The holidays can be the most magical time of the year, as well as the most expensive, if you’re not careful. In 2018, the average shopper spent $990.85 on the holiday season. Total holiday spending in 2018 was $704.5 billion, an increase of 3.3% from the previous year.
While holiday spending is often unavoidable, it doesn’t have to break your budget or leave you with a mountain of debt. The trick is to make a plan for spending before the holidays start. That way, you know exactly how much you can afford to spend, who you’ll be buying gifts for, and exactly where your money is going to go.
Not sure where to start when getting ready for the holiday season? We’ve put together an action plan to help you prepare for the holidays early and avoid holiday debt.
To prep for holiday spending, first make a list of what you need to buy or spend money on during the season. That way, you can figure out where to cut back if needed or what you can safely eliminate altogether to keep yourself on track. Here are some ideas.
Where will your money go this holiday season? Gift-giving tends to be one of the biggest spending categories for people during the holidays, but it’s not the only category. Below are a few other common expenses you could run into during the season.
Now that you know what you’ll be spending money on during the holidays, the next step is deciding who you’ll buy gifts for. You may want to consider some of the following people.
During the holidays, it’s customary to tip certain people as a way of saying thanks for helping you out over the year. It might be a good idea to have a separate list of people you want to tip during the holidays. Here are some of the people you may want to consider including on your list.
Whether to tip or not during the holidays depends on a few things. If you use a person’s services regularly, it’s usually a good idea to give an extra tip at the holidays. For example, if your hairstylist does your hair every week, you might give them a tip worth the cost of service during the holidays. If you only go in for a haircut a few times a year, you can usually skip the holiday tip.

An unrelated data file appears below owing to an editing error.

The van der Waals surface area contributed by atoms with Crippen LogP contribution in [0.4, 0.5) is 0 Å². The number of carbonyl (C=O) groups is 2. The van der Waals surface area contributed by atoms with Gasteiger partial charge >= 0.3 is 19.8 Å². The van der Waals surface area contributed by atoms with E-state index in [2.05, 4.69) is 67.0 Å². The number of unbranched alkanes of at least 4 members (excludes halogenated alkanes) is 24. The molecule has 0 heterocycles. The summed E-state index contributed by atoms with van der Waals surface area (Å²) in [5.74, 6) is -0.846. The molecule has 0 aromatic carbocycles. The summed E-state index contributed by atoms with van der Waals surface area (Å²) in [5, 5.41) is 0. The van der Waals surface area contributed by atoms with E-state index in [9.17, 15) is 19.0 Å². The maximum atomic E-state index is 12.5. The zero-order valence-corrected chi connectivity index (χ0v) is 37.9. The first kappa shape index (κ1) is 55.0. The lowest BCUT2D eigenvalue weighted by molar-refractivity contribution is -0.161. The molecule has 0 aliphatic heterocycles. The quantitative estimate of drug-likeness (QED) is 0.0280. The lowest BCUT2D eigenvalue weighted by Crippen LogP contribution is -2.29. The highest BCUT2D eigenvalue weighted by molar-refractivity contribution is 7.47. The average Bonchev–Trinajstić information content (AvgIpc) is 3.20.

You’ve added up the cost of your holiday-related expenses, the cost of your gift-giving list, and the cost of holiday tipping, and it was more than you expected. What can you do to get your spending in check?
One reliable option is to set a spending limit for each gift recipient. For example, you might decide to spend no more than $25 on each of your friends or on your parents, siblings, or nieces and nephews.
It also helps to look for ways to trim your budget. You might take people off your gift list or look for other ways to cut your holiday expenses.
Once you have an idea of how much you’ll be spending this holiday season, the next step is to make a plan to save for those expenses. To better prepare for holiday spending, start early and save a small amount each month toward your goal.
Where should you put the money you’re saving for the holidays? So that you aren’t tempted to spend it on other expenses, it’s a good idea to set up a separate savings share. To make the process of saving as easy as possible, you can schedule automatic deposits into the account each month.
While saving for the holidays in advance can help you avoid debt and can take some of the sting out of holiday spending, you might be wondering where you’ll find the extra money each month to set aside. Depending on your income and monthly expenses, you might have to look at your budget and find ways to cut your spending. You may want to start with some extraneous expenses, like the following.
When it comes to gift-giving, it’s the thought that counts. You don’t have to spend a lot on each person on your list. Homemade gifts are meaningful and may cost less than storebought gifts.
If you’re stumped for homemade gift ideas, you can try the following.
In some cases, your family members, coworkers, or circle of friends might be happy to do away with the gift exchange entirely. You can substitute gifts with a shared experience or by making a group donation to charity. Some experiences you might try include:
Along with starting to save for the holidays early in the year, it can be helpful to begin making holiday purchases well before the season starts. When you get a jumpstart on your holiday shopping, you might find that your shopping experience is more pleasant and relaxed.
There’s less pressure on you when you start holiday shopping early. If the toy you want to get for one of your children is out of stock, for instance, you have plenty of time to put it on backorder or to wait for it to arrive. You also don’t have to worry about paying extra for expedited shipping, as items will have plenty of time to arrive. Depending on when and where you shop, you might find that the discounts and deals available are better early on compared to Black Friday and other holiday-related shopping days.